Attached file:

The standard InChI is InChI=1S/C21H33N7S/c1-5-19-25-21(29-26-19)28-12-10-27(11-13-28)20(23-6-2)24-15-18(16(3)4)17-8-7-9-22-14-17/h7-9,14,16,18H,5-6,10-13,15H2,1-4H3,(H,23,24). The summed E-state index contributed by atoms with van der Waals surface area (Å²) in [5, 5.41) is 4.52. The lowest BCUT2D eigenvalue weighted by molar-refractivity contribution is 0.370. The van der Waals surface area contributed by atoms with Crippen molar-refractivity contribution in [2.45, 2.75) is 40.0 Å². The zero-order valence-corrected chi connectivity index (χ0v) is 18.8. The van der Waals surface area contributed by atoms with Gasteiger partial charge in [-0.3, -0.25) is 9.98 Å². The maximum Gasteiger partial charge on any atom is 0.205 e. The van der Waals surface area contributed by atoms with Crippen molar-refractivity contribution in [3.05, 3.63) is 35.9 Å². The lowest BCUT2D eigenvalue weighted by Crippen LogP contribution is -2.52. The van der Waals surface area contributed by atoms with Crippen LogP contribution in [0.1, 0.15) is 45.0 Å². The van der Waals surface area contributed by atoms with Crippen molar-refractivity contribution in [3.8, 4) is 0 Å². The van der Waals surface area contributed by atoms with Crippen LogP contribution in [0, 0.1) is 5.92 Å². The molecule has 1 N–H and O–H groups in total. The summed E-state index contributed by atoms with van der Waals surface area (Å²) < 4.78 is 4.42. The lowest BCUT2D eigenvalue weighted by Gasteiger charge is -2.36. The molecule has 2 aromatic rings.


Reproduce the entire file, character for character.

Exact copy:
The standard InChI is InChI=1S/C21H33N7S/c1-5-19-25-21(29-26-19)28-12-10-27(11-13-28)20(23-6-2)24-15-18(16(3)4)17-8-7-9-22-14-17/h7-9,14,16,18H,5-6,10-13,15H2,1-4H3,(H,23,24). The summed E-state index contributed by atoms with van der Waals surface area (Å²) in [5, 5.41) is 4.52. The lowest BCUT2D eigenvalue weighted by molar-refractivity contribution is 0.370. The van der Waals surface area contributed by atoms with Crippen molar-refractivity contribution in [2.45, 2.75) is 40.0 Å². The zero-order valence-corrected chi connectivity index (χ0v) is 18.8. The van der Waals surface area contributed by atoms with Gasteiger partial charge in [-0.3, -0.25) is 9.98 Å². The maximum Gasteiger partial charge on any atom is 0.205 e. The van der Waals surface area contributed by atoms with Crippen molar-refractivity contribution in [3.05, 3.63) is 35.9 Å². The lowest BCUT2D eigenvalue weighted by Crippen LogP contribution is -2.52. The van der Waals surface area contributed by atoms with Crippen LogP contribution in [0.1, 0.15) is 45.0 Å². The van der Waals surface area contributed by atoms with Crippen molar-refractivity contribution in [3.8, 4) is 0 Å². The van der Waals surface area contributed by atoms with Crippen LogP contribution in [0, 0.1) is 5.92 Å². The molecule has 1 N–H and O–H groups in total. The summed E-state index contributed by atoms with van der Waals surface area (Å²) < 4.78 is 4.42. The lowest BCUT2D eigenvalue weighted by Gasteiger charge is -2.36. The molecule has 2 aromatic rings.